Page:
Technological fix

From Wikipedia, the free encyclopedia
Jump to: navigation, search

A technological fix or technical fix or technological shortcut or solutionism [1] refers to the attempt of using engineering or technology to solve a problem.[2][3][4][5][6] Designing automobiles to protect fallible drivers provides one example.

Some references define technological fix as an "attempt to repair the harm of a technology by modification of the system", that might involve modification of the machine and/or modification of the procedures for operating and maintaining it.
The idea of a technological fix is a natural part of modern technology. It has been observed that many technologies, although invented and developed to solve certain perceived problems, often create other problems in the process. In other words, there would be modification of the basic hardware, modification of techniques and procedures, or both.[7]

In other words, Technological Fix is the idea that all problems can find solutions in better and new technologies; but now is used as a dismissive phrase to describe cheap, quick fixes by using inappropriate technologies; these fixes often create more problems than they solve, or give people a sense that they have solved the problem. [8]

Contemporary Context[edit]

In the contemporary context, technological fix is sometimes used to refer to the idea of using data and intelligent algorithms to supplement and improve human decision making in hope that this would result in ameliorating the bigger problem. One critic, Evgeny Morozov defines this as "Recasting all complex social situations either as neat problems with definite, computable solutions or as transparent and self-evident processes that can be easily optimized--if only the right algorithms are in place."[9] While some criticizes this approach to the issues of today as detrimental to efforts to truly solve these problems, opponents finds merits in such approach to technological improvement of our society as complements to existing activists and policy efforts.[10]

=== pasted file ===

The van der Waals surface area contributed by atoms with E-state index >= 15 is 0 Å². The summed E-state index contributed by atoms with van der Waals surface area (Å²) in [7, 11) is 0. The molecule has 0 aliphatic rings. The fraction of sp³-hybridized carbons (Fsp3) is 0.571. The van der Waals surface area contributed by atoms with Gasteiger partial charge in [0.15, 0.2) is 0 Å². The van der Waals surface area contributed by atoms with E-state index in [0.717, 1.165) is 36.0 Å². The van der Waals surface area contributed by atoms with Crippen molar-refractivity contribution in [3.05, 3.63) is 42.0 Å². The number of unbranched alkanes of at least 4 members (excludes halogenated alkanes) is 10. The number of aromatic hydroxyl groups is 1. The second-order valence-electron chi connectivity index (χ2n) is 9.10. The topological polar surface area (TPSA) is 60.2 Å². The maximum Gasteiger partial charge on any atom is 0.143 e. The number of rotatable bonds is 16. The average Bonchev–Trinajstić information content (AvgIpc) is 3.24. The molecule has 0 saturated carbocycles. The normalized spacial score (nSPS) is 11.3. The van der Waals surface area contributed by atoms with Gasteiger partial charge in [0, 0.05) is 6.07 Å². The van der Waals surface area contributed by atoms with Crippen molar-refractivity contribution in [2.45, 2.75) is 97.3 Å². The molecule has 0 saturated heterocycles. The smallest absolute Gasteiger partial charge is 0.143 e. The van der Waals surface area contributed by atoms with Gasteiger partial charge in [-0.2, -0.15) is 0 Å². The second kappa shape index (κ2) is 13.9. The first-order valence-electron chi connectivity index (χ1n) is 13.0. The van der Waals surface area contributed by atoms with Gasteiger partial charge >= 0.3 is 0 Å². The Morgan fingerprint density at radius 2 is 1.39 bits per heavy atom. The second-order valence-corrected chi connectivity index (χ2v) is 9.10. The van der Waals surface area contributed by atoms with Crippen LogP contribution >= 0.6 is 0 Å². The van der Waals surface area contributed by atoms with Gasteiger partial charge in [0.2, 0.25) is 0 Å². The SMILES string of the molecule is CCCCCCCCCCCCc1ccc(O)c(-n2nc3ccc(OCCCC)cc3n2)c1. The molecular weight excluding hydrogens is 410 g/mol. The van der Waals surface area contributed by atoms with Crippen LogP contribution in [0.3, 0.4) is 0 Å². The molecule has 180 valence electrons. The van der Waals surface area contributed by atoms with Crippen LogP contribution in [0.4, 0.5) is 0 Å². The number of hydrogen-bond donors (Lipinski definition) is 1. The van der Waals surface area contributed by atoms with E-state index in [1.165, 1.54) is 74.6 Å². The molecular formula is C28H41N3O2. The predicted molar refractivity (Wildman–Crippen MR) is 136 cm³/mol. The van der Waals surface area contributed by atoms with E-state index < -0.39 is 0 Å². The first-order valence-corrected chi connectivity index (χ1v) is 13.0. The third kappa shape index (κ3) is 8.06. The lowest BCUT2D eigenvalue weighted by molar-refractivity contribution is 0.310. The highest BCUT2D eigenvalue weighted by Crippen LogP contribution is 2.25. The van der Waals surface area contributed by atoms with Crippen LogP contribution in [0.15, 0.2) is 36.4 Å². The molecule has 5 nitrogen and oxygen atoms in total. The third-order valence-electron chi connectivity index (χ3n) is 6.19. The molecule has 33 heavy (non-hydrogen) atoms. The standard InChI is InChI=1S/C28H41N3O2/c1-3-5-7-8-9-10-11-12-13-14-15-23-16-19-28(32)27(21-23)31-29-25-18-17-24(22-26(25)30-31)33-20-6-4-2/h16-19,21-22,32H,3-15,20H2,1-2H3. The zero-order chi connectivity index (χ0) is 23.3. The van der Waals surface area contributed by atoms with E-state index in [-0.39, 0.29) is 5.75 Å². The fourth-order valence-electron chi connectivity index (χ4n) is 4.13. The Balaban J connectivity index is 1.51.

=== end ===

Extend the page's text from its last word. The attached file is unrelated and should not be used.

An example of the criticism is how policy makers may be tempted to think that installing smart energy monitors would help people conserve energy better, thus improving global warming, rather than focusing on the arduous process of passing laws to tax carbon, etc. Another example is thinking of obesity as a lifestyle choice of eating high caloric foods and not exercising enough, rather than viewing obesity as more of a social and class problem where individuals are predisposed to eat certain kind of foods (due to the lack of affordable healthy food in urban food deserts) and lack of proper health care.[11][12]

Technology Fix and Social Engineering[edit]

While technological fix is a technological solution to address one or more of the bad side effects of a technology, social engineering -that some call attitudinal fix- refers to the use of social policy, regulation, or law to moderate the bad effects of a technology that people use.[13]

See also[edit]


  1. ^ Science Magazine, 7 January 1972, Vol. 175 no. 4017 pp. 31-38, Technological "Shortcuts" to Social Change, Amitai Etzioni, Richard Remp
  2. ^ Cook, Stephen P. The Worldview Literacy Book Parthenon Books 2009. Excerpt at
  3. ^ Huesemann, Michael H., and Joyce A. Huesemann (2011). Technofix: Why Technology Won’t Save Us or the Environment, New Society Publishers, Gabriola Island, British Columbia, Canada, ISBN 0865717044, 464 pp.
  4. ^ Mack, E. Pamela. The Technological Fix. 2005. 9 September 2005
  5. ^ Volti, Rudi Society and Technological Change. 2006.
  6. ^ Teich, Albert H. Technology and The Future. 10th Edition. 2006 (Note: A collection of Essays)
  7. ^ The sacred and the limits of the technological fix AR Drengson - Zygon®, 1984 - Wiley Online Library
  8. ^ The Technological Fix Critique of Agricultural Biotechnology, D Scott,
  9. ^ E. Morozov, To Save Everything, Click Here (2013), pg 5
  10. ^
  11. ^ Dorfman, Lori and Lawrence Wallack (2007) “Moving Nutrition Upstream: The Case for Reframing Obesity,” Journal of Nutrition Education and Behavior, Vol. 39, Issue 2, S45-S50
  12. ^ E. Morozov, To Save Everything, Click Here (2013)
  13. ^ Technology Fix and Social Engineering,